This course begins—and maybe even ends—with a question: what is digital rhetoric? Is digital rhetoric just rhetoric that happens to occur in digital settings, or is there something more to consider? Is there, or should there be, a separate theory of digital rhetoric? Rhetoric is an ancient discipline, but many things about the way we communicate have changed radically since classical times—and even in the past five years. Thus, we must consider how digital media (or new media) and rhetoric collide—how they influence each other mutually, and how best to communicate in rhetorically effective ways as we work in digital environments and with digital media. Because the discipline of rhetoric is inherently concerned with both the art of composing effectively and the study of that art, you will encounter a healthy mix of theory and practice in this course. Because rhetoric is concerned with the relationship between the rhetor and the audience or reader, we will explore the networked practices of writing and reading as well as the construction of identity in digital environments. Our readings, discussions, and projects throughout this course will help us to:
- Understand and interact with digital environments as deeply rhetorical spaces.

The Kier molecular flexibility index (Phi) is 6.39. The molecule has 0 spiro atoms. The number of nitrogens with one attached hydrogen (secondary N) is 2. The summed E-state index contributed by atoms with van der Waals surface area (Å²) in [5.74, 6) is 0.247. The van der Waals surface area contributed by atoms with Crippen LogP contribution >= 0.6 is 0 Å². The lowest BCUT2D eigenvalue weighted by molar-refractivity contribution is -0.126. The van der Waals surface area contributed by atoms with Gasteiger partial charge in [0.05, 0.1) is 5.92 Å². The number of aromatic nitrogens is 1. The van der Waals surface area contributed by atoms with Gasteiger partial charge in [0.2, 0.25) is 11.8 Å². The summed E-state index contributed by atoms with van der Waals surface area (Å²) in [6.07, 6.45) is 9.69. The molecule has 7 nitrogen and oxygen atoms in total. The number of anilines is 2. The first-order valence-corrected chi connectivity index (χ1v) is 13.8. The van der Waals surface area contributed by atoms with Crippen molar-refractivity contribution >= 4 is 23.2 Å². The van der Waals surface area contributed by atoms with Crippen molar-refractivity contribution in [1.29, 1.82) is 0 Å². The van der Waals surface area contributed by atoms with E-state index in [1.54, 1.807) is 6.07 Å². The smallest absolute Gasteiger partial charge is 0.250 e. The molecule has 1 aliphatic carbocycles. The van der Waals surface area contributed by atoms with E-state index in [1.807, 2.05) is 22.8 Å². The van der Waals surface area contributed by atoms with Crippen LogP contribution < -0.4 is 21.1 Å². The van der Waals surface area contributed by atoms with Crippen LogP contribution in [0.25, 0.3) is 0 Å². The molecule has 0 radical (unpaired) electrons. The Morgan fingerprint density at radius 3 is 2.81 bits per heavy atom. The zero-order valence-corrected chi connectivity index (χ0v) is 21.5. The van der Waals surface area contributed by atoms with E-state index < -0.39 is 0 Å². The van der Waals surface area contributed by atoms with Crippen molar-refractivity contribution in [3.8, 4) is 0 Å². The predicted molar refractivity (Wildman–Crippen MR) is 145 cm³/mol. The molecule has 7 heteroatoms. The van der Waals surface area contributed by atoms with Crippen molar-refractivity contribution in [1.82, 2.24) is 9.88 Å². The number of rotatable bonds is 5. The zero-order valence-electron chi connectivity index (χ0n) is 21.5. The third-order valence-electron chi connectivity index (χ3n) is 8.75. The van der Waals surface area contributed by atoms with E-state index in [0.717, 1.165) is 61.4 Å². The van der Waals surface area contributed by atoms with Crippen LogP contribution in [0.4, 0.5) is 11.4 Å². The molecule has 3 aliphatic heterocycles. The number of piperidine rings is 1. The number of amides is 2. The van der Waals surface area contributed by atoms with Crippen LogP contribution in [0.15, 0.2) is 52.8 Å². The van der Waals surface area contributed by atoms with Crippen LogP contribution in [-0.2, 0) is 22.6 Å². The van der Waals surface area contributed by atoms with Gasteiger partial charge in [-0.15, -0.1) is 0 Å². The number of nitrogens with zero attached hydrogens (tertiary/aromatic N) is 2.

- Become more sophisticated and critical navigators and consumers of digital media.
- Reflect thoughtfully on the ways traditional, print-based, analogue, and digital media shape our conceptions of writing and composing.
- Build and manage an online presence appropriate to professional and educational pursuits.
- Employ flexible strategies for writing and composing processes in both traditional and digital environments, including generating ideas; gathering, evaluating, and organizing material; and drafting, revising, editing, proofreading, and publishing text.
- Reflect on learning and writing as part of a deliberately constructed digital identity.
- Recognize and practice both digital and scholarly citizenship, giving and receiving constructive criticism and understanding the value of multiple perspectives.
L. Bellee Jones-Pierce
This course website will be continually updated.
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